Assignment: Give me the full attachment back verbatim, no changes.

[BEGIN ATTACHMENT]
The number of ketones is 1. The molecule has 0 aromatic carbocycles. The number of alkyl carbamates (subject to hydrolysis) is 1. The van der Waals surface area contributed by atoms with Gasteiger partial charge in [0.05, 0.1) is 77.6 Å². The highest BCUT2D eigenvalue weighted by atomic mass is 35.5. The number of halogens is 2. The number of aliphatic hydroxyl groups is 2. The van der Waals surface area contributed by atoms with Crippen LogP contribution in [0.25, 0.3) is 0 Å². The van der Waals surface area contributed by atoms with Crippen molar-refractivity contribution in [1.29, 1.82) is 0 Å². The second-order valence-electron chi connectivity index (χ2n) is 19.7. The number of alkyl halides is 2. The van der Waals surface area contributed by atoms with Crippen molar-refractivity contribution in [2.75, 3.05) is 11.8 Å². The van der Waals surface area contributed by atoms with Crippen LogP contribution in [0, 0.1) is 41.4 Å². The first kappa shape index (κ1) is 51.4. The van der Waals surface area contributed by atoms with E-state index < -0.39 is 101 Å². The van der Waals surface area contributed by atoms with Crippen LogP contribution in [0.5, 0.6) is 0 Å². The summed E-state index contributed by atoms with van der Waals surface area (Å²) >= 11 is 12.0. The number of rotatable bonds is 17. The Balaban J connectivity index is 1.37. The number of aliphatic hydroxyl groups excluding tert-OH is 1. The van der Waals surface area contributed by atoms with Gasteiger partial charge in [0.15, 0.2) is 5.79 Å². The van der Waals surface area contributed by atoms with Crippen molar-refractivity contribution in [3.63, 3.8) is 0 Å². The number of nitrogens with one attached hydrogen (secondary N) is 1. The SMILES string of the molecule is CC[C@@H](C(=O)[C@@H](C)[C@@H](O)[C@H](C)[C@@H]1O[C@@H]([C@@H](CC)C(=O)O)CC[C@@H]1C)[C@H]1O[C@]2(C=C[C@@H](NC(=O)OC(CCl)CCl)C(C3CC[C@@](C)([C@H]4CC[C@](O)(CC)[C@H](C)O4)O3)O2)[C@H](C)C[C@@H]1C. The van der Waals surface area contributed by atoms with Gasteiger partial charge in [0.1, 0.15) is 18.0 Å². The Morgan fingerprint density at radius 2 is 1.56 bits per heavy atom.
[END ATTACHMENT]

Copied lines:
The number of ketones is 1. The molecule has 0 aromatic carbocycles. The number of alkyl carbamates (subject to hydrolysis) is 1. The van der Waals surface area contributed by atoms with Gasteiger partial charge in [0.05, 0.1) is 77.6 Å². The highest BCUT2D eigenvalue weighted by atomic mass is 35.5. The number of halogens is 2. The number of aliphatic hydroxyl groups is 2. The van der Waals surface area contributed by atoms with Crippen LogP contribution in [0.25, 0.3) is 0 Å². The van der Waals surface area contributed by atoms with Crippen molar-refractivity contribution in [1.29, 1.82) is 0 Å². The second-order valence-electron chi connectivity index (χ2n) is 19.7. The number of alkyl halides is 2. The van der Waals surface area contributed by atoms with Crippen molar-refractivity contribution in [2.75, 3.05) is 11.8 Å². The van der Waals surface area contributed by atoms with Crippen LogP contribution in [0, 0.1) is 41.4 Å². The first kappa shape index (κ1) is 51.4. The van der Waals surface area contributed by atoms with E-state index < -0.39 is 101 Å². The van der Waals surface area contributed by atoms with Crippen LogP contribution in [0.5, 0.6) is 0 Å². The summed E-state index contributed by atoms with van der Waals surface area (Å²) >= 11 is 12.0. The number of rotatable bonds is 17. The Balaban J connectivity index is 1.37. The number of aliphatic hydroxyl groups excluding tert-OH is 1. The van der Waals surface area contributed by atoms with Gasteiger partial charge in [0.15, 0.2) is 5.79 Å². The van der Waals surface area contributed by atoms with Crippen molar-refractivity contribution in [3.63, 3.8) is 0 Å². The number of nitrogens with one attached hydrogen (secondary N) is 1. The SMILES string of the molecule is CC[C@@H](C(=O)[C@@H](C)[C@@H](O)[C@H](C)[C@@H]1O[C@@H]([C@@H](CC)C(=O)O)CC[C@@H]1C)[C@H]1O[C@]2(C=C[C@@H](NC(=O)OC(CCl)CCl)C(C3CC[C@@](C)([C@H]4CC[C@](O)(CC)[C@H](C)O4)O3)O2)[C@H](C)C[C@@H]1C. The van der Waals surface area contributed by atoms with Gasteiger partial charge in [0.1, 0.15) is 18.0 Å². The Morgan fingerprint density at radius 2 is 1.56 bits per heavy atom.